2019 Writing Resolutions

As you can tell from the date of this post, I’m really on top of this whole New Year’s Resolution-thing.

Oh well, better late than never, right?

Anyway, I thought I’d post my Writing Resolutions for the year, so you can all help keep me accountable. As usual, I’m restricting my resolutions to things I can actually accomplish on my own (ie. I’m not putting ‘get an agent’ or ‘land a publishing deal’ because the only things I have control over is writing and submitting – not whether anyone likes it enough to sign me.)

I don’t have a lot of resolutions this year, but the ones I have aren’t exactly small, so it’ll be interesting to see how the next twelve months shape up.

2019 writing Resolutions

  • Finish revising SHADOWCATCHERS (my MG Fantasy)
  • Send SHADOWCATCHERS to my fabulous critique partner/beta reader
  • Revise again
  • Send SHADOWCATCHERS out to Canadian publishers
  • Revise my Adult Urban Fantasy WiP
  • Query it with agents
  • Write something new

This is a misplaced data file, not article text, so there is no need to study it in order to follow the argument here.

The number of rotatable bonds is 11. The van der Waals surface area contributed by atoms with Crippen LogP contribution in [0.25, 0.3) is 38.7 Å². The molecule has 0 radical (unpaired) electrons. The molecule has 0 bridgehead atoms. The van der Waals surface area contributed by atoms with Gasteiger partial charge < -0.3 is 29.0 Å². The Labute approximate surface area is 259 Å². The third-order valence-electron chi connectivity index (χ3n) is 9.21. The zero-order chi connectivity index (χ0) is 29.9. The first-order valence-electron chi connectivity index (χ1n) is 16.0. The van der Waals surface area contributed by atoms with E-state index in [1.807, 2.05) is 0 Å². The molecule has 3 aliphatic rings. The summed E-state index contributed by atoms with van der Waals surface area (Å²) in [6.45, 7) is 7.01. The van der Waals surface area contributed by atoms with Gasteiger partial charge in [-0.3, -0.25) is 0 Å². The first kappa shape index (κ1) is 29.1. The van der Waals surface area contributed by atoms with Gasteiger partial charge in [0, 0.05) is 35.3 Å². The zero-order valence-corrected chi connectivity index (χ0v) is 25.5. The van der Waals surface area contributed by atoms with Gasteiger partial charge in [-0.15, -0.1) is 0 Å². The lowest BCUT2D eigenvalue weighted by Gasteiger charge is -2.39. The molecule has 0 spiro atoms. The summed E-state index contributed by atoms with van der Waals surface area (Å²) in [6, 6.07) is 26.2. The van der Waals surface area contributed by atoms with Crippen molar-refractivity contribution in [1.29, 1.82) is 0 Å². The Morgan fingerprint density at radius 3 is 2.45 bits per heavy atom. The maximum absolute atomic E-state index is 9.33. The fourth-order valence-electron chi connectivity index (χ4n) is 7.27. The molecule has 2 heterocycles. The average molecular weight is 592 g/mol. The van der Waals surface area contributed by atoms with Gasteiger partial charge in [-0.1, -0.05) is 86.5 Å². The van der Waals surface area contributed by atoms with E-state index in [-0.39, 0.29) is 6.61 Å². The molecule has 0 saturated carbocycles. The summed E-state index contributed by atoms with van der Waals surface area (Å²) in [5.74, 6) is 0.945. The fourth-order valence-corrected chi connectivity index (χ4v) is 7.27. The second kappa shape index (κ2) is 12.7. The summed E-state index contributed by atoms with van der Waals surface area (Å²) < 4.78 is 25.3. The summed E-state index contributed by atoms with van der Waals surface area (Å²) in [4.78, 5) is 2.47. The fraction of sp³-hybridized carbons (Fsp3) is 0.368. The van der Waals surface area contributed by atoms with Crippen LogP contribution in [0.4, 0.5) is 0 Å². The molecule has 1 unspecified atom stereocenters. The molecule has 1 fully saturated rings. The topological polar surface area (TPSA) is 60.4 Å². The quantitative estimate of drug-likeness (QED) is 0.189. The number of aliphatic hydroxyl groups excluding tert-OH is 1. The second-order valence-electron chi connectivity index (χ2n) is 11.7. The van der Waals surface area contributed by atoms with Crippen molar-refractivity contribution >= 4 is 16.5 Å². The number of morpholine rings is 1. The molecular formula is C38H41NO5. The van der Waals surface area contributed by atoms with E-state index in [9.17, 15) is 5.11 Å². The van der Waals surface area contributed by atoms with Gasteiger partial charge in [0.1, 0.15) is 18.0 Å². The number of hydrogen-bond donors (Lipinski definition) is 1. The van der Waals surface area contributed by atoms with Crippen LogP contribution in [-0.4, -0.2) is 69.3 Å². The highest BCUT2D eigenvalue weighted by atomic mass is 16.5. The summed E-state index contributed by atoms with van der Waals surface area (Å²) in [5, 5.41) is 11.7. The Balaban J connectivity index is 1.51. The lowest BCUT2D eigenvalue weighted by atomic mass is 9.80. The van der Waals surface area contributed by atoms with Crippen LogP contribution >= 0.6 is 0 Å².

• Attend 1 conference
  • Read more recent MG Fantasy

I’ve already made a start on the first – my goal is to finish revising SHADOWCATCHERS and send it to my crit partner by the end of the month. (Of course, it would help if my kids would stay healthy enough to actually attend school and give me time to write.)

I’ve also made a list of 2018 MG Fantasies I want to read, and started requesting them at the library. Unfortunately not many are available as audiobooks, so I might be a bit slow plowing through those.

Well, that’s it for my list. Post yours in the comments so we can cheer you on, too.


Falling in Love All Over Again

As I mentioned last week, I’ve decided to dive into revisions on some old projects, in the hopes of breathing new life into them, and eventually finding them a home with Canadian publishers.